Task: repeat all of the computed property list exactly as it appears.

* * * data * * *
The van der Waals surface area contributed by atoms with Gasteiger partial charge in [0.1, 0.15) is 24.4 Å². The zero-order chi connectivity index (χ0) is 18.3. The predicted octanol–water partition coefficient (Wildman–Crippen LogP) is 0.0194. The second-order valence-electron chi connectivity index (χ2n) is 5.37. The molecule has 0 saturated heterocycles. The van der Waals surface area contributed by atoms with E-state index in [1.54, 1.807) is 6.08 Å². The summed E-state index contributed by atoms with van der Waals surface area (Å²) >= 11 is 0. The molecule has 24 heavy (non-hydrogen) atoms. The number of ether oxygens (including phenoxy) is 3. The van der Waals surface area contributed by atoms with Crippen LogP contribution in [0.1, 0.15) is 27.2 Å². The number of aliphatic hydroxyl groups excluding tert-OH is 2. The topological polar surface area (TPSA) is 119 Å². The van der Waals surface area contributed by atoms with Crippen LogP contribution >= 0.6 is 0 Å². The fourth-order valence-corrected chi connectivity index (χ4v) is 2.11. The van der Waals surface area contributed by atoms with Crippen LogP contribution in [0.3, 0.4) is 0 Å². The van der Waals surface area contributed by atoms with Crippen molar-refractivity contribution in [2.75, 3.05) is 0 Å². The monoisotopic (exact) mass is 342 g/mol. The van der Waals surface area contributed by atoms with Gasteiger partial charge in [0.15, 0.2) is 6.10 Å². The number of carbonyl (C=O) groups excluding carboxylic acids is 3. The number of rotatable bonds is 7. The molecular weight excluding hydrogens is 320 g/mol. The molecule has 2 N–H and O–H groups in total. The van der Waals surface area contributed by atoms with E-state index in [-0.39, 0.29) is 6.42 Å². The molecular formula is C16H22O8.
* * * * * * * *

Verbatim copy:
The van der Waals surface area contributed by atoms with Gasteiger partial charge in [0.1, 0.15) is 24.4 Å². The zero-order chi connectivity index (χ0) is 18.3. The predicted octanol–water partition coefficient (Wildman–Crippen LogP) is 0.0194. The second-order valence-electron chi connectivity index (χ2n) is 5.37. The molecule has 0 saturated heterocycles. The van der Waals surface area contributed by atoms with E-state index in [1.54, 1.807) is 6.08 Å². The summed E-state index contributed by atoms with van der Waals surface area (Å²) >= 11 is 0. The molecule has 24 heavy (non-hydrogen) atoms. The number of ether oxygens (including phenoxy) is 3. The van der Waals surface area contributed by atoms with Crippen LogP contribution in [0.1, 0.15) is 27.2 Å². The number of aliphatic hydroxyl groups excluding tert-OH is 2. The topological polar surface area (TPSA) is 119 Å². The van der Waals surface area contributed by atoms with Crippen LogP contribution >= 0.6 is 0 Å². The fourth-order valence-corrected chi connectivity index (χ4v) is 2.11. The van der Waals surface area contributed by atoms with Crippen LogP contribution in [0.3, 0.4) is 0 Å². The van der Waals surface area contributed by atoms with Crippen molar-refractivity contribution in [2.75, 3.05) is 0 Å². The monoisotopic (exact) mass is 342 g/mol. The van der Waals surface area contributed by atoms with Gasteiger partial charge in [0.15, 0.2) is 6.10 Å². The number of carbonyl (C=O) groups excluding carboxylic acids is 3. The number of rotatable bonds is 7. The molecular weight excluding hydrogens is 320 g/mol. The molecule has 2 N–H and O–H groups in total. The van der Waals surface area contributed by atoms with E-state index in [-0.39, 0.29) is 6.42 Å². The molecular formula is C16H22O8.